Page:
Then, coarsely grind mustard seeds and fennel seeds. Mix with salt, cayenne, and turmeric then add the spices to the bowl with the carrots.

Add mustard oil to a saucepan over medium-high heat and cook for 4-5 minutes, or until you see the oil begin to smoke (you’ll want to turn the stove off as soon as the oil starts to smoke).

Wait for the oil to cool down, then pour it in the bowl with the carrots and mix well. Wait another 10 minutes, then stir in some lemon juice. 

All that’s left is to be patient and wait for 5 days before eating the pickle (note: as an impatient person, it feels strange for me to ask you to be patient. I like to sneak a carrot every day while I wait – it’s fun to see how the flavors change. ).

gajar achar, Indian carrot pickle

The photo below is what it looks like on the day you first make the pickle and the photo directly below shows what it’ll look like after 5 days. There’s not much of a difference in looks, but there’s a big difference in flavor. In the top photo, the spices are raw, dry—in the bottom photo, they’ve better infused into the oil and the carrots.

gajar achar, carrot pickle

How to store these carrot pickles:

I suggest storing these pickles in a clean glass jar. My mom says that in India, they’d use a traditional pickle jar called a maratban, made out of ceramic or stone. Now, she uses her old glass salsa jars. Any clean glass jar will do.

After you make this carrot pickle, let it rest on the counter for 5 days before you eat it. Shake it once a day so that the oil coats all of the carrots. After that, keep it in the fridge for up to 3 months. You can continue to shake it periodically.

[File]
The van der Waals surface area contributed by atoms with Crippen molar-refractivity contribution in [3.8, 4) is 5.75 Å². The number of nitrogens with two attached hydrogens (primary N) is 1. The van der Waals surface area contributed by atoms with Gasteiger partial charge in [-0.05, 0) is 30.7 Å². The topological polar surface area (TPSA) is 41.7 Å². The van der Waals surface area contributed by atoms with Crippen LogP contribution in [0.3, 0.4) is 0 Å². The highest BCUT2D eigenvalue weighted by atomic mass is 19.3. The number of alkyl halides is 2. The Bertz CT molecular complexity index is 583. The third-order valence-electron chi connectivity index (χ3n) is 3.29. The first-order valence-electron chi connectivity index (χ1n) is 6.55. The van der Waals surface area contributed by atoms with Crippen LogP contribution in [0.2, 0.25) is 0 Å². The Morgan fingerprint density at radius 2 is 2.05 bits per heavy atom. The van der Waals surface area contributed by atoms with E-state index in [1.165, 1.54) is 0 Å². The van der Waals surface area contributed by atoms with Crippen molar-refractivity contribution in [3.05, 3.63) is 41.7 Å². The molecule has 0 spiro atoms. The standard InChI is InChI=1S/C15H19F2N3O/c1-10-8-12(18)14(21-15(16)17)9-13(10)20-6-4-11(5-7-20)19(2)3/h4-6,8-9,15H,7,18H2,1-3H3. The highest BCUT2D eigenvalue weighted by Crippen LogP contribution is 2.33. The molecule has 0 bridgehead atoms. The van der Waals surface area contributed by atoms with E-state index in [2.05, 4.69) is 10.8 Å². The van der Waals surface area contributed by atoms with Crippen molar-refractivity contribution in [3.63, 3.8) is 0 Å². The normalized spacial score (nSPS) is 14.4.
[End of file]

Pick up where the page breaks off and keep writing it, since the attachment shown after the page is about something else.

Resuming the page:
When you want to eat the pickle, use a clean and dry spoon to remove the amount you want to eat and place it into a small bowl. Let it come to room temperature, and enjoy.

After I finish about half of the carrots, and once all remaining carrots are submerged beneath the oil, I take the jar back out and leave it on the counter while we finish the rest. This achar doesn’t last very long in our house.

gajar achar, Indian carrot pickle

Let me know what you think of this recipe, and then come back to try my other pickles!

Looking for more achar recipes? Try these!

Carrot Pickle (Gajar ka Achar)

gajar achar, Indian carrot pickle

Carrot Pickle (Gajar ka Achar)

5 from 3 reviews
Pin Recipe Print Recipe
Course Condiment
Cuisine Indian

Ingredients
 

  • 2 pounds baby carrots split in half (or cut regular carrots into 1 ½ to 2 inch long pieces)
  • 3 tablespoons black mustard seeds
  • 2 tablespoons fennel seeds
  • 1 ½ tablespoon salt
  • 1 ¼ teaspoon cayenne
  • 1 teaspoon turmeric
  • 1 cup mustard oil or avocado oil
  • 2 tablespoons lemon juice freshly squeezed

Instructions
 

  • Prepare the carrots: Rinse and dry the carrots (they must be completely dry). Cut them in half, then place the dry carrots in a large bowl.